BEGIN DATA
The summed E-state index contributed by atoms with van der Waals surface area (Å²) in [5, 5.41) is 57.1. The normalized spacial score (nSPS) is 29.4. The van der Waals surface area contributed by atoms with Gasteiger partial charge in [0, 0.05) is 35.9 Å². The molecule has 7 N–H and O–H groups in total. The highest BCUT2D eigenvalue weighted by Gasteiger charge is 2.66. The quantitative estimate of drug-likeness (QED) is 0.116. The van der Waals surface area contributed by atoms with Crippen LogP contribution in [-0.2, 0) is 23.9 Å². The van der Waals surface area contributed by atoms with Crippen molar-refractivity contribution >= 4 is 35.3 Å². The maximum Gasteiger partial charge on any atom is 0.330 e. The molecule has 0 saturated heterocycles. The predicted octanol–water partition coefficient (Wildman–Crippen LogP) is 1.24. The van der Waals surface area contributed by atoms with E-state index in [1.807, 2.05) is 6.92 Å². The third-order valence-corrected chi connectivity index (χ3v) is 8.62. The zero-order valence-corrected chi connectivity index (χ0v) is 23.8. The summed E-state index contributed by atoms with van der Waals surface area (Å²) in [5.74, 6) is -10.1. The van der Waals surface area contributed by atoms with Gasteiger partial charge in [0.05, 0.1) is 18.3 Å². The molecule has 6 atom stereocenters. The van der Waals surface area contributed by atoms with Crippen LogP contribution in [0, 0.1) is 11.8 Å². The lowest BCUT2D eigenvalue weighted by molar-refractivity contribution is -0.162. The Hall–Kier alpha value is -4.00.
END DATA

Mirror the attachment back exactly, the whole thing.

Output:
The summed E-state index contributed by atoms with van der Waals surface area (Å²) in [5, 5.41) is 57.1. The normalized spacial score (nSPS) is 29.4. The van der Waals surface area contributed by atoms with Gasteiger partial charge in [0, 0.05) is 35.9 Å². The molecule has 7 N–H and O–H groups in total. The highest BCUT2D eigenvalue weighted by Gasteiger charge is 2.66. The quantitative estimate of drug-likeness (QED) is 0.116. The van der Waals surface area contributed by atoms with Crippen LogP contribution in [-0.2, 0) is 23.9 Å². The van der Waals surface area contributed by atoms with Crippen molar-refractivity contribution >= 4 is 35.3 Å². The maximum Gasteiger partial charge on any atom is 0.330 e. The molecule has 0 saturated heterocycles. The predicted octanol–water partition coefficient (Wildman–Crippen LogP) is 1.24. The van der Waals surface area contributed by atoms with E-state index in [1.807, 2.05) is 6.92 Å². The third-order valence-corrected chi connectivity index (χ3v) is 8.62. The zero-order valence-corrected chi connectivity index (χ0v) is 23.8. The summed E-state index contributed by atoms with van der Waals surface area (Å²) in [5.74, 6) is -10.1. The van der Waals surface area contributed by atoms with Gasteiger partial charge in [0.05, 0.1) is 18.3 Å². The molecule has 6 atom stereocenters. The van der Waals surface area contributed by atoms with Crippen LogP contribution in [0, 0.1) is 11.8 Å². The lowest BCUT2D eigenvalue weighted by molar-refractivity contribution is -0.162. The Hall–Kier alpha value is -4.00.